Unwanted Pregnancy? Find Out the Options Available to You

More often than not, pregnancy is presented as this wonderful time in which you’re glowing and excited for motherhood. For many women, this happens to be the case. However, finding out that you are pregnant may give rise to very different feelings for different people. You may be happy and excited about it, or scared and uncertain as to what to do. The important thing to remember is that all of these feelings are normal. The decisions you now have to make take an understandable toll on your emotional wellness. If you are pregnant, you have four choices to consider. You can keep the pregnancy and have the baby – which we’ll visit a bit more later on – you can keep the pregnancy and give the baby up for adoption, you can keep the pregnancy and give the baby into foster care or you can have an abortion.


With regards to this latter option, it’s important to know that you’re not alone. By the time they are 45 years old, one in three women in the UK will have an abortion. If it’s not possible for you to have the baby, you can contact your GP or sexual health clinic. All of your treatment will be completely free and confidential, even if you are under 16. While it’s legal to have an abortion at any time before you reach week 24 of your pregnancy, it’s far better for your wellbeing if you contact the services as early as possible, as this means you’ll have more options. If you do decide to have an abortion, you may need to attend more than one appointment at the clinic, although, in most cases, the abortion itself will be carried out as a day procedure. An initial appointment will give you the opportunity to talk through the procedure and your choices. The procedure may then be carried out on a different day.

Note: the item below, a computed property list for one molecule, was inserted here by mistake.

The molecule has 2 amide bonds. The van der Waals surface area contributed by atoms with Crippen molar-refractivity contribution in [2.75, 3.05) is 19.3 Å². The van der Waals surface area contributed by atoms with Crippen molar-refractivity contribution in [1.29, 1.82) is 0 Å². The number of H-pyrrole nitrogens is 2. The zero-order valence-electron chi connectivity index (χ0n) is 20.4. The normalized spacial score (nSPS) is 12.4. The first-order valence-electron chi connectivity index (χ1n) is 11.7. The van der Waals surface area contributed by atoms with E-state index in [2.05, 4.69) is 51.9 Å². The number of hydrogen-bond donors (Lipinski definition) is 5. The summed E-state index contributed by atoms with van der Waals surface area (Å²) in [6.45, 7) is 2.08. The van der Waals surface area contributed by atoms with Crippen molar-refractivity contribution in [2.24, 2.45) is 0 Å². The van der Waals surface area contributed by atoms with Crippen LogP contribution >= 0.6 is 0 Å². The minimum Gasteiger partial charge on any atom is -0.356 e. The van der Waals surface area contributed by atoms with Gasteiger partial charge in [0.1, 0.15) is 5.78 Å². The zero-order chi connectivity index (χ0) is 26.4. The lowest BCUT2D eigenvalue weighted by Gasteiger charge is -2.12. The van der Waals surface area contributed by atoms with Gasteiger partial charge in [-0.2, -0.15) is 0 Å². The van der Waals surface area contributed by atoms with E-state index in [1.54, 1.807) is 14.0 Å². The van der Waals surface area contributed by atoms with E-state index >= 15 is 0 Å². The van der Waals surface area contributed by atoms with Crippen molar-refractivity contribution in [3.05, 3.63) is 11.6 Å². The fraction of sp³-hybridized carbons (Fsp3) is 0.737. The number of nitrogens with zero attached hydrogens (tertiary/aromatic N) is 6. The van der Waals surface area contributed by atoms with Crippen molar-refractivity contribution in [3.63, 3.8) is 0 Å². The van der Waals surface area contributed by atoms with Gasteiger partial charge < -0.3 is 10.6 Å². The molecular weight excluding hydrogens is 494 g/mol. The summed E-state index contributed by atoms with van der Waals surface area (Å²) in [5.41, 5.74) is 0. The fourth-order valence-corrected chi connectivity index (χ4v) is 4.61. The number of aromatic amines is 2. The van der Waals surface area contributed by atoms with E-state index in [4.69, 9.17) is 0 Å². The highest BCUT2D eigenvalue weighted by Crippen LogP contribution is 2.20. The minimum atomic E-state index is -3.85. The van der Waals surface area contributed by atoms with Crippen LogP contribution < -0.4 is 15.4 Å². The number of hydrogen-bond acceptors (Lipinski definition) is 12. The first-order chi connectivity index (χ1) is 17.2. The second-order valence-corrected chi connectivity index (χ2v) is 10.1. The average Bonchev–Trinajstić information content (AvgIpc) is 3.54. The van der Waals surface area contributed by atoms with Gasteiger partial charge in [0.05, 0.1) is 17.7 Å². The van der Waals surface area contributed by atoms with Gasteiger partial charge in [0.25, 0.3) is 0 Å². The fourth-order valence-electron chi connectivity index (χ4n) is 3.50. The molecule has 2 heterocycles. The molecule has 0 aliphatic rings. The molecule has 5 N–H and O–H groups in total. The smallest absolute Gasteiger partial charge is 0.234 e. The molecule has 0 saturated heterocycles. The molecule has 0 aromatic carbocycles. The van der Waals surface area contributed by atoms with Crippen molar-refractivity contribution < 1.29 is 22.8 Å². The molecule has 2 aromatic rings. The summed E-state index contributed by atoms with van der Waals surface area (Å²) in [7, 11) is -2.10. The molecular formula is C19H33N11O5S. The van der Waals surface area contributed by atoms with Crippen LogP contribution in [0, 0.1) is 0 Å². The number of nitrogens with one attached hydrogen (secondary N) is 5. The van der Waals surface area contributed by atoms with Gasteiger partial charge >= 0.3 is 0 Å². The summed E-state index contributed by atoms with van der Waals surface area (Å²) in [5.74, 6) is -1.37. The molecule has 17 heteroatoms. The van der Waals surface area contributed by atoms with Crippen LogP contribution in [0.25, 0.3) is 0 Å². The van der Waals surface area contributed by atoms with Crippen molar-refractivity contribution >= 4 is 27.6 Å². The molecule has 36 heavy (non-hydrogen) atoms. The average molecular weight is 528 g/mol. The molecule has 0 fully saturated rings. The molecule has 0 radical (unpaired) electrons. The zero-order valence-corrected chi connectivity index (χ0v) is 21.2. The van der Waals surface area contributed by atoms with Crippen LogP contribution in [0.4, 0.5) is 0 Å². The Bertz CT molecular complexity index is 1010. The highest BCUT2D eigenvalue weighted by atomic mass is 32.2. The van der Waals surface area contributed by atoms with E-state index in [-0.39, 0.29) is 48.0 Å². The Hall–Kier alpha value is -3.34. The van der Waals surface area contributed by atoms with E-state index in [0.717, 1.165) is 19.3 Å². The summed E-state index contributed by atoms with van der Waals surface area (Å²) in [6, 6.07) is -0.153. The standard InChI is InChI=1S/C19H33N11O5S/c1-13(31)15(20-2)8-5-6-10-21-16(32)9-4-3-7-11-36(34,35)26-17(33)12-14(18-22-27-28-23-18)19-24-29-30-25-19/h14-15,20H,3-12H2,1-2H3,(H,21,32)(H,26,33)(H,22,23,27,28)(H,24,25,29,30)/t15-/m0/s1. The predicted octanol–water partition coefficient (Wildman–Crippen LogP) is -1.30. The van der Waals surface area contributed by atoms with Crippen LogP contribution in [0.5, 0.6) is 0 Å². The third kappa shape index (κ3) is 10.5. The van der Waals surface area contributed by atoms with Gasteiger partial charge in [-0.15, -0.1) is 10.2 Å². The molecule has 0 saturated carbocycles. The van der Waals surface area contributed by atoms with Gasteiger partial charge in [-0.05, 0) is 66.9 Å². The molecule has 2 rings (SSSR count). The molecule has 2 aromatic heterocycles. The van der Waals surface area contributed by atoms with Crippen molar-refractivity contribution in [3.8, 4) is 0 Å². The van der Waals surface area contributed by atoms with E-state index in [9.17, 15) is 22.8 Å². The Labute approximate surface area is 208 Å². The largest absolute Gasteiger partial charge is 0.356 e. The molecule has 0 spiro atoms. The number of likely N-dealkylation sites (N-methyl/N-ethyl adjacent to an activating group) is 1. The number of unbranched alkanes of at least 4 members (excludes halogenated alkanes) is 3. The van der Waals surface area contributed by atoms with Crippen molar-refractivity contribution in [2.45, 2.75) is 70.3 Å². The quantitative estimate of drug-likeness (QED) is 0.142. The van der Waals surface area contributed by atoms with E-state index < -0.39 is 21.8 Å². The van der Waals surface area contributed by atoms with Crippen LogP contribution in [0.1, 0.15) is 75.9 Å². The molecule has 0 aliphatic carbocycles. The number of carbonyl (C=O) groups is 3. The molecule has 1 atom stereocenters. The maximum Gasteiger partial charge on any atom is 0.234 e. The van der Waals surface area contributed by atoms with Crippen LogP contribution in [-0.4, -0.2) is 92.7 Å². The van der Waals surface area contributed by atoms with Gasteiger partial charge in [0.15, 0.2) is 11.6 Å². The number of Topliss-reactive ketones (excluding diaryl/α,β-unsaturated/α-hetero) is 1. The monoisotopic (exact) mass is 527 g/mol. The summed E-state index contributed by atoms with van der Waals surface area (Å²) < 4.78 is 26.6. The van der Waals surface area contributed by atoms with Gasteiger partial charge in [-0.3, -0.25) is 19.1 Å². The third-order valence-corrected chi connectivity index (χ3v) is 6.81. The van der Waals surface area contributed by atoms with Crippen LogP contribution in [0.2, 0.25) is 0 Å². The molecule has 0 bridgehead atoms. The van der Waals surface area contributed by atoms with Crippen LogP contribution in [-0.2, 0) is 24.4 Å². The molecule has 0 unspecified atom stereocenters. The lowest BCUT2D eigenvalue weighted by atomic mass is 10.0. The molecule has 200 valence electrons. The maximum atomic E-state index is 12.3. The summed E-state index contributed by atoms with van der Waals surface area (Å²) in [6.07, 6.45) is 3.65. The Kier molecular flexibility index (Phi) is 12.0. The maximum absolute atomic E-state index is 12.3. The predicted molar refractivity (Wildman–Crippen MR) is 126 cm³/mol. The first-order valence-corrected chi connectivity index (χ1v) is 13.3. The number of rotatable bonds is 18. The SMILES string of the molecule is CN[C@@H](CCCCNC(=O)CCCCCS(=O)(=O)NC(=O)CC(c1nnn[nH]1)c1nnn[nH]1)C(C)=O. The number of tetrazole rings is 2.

Depending on how far along you are, you will have either a medical or a surgical abortion. Early on in a pregnancy – up to nine weeks – you can have a medical abortion in which you take two sets of pills over two visits (24 or 48 hours apart). You take the tablets orally on your first visit, and then internally on your second visit, and this causes the pregnancy to pass out of your body. With this kind of abortion, it’s common to experience discomfort, very strong cramps and heavy bleeding, which normally lasts for approximately three to five hours until the pregnancy has passed. However, it’s more common to have a surgical abortion, in which gentle suction is used to empty the uterus. The procedure, which only lasts for five to 10 minutes, can be done under either local anaesthetic or general anaesthetic. Regardless of the method of abortion you use, it’s vital that you talk to someone at the clinic about your contraceptive choices afterwards. Most types of contraception can be started immediately after you have had the procedure.


However, if you decide to continue your pregnancy, you need to look after your wellbeing – and your baby’s – as soon as possible. This means you need to visit your GP as soon as possible to begin your antenatal care (which is a term used for care leading up to the birth of the baby). Your doctor will arrange all the scans and midwife appointments you need, as well as giving you plenty of information about how to care for yourself and your growing baby during pregnancy. This will include avoiding drugs and alcohol, avoiding smoking and cigarette smoking, healthy eating, regular exercise and taking folic acid during the first twelve weeks of pregnancy.

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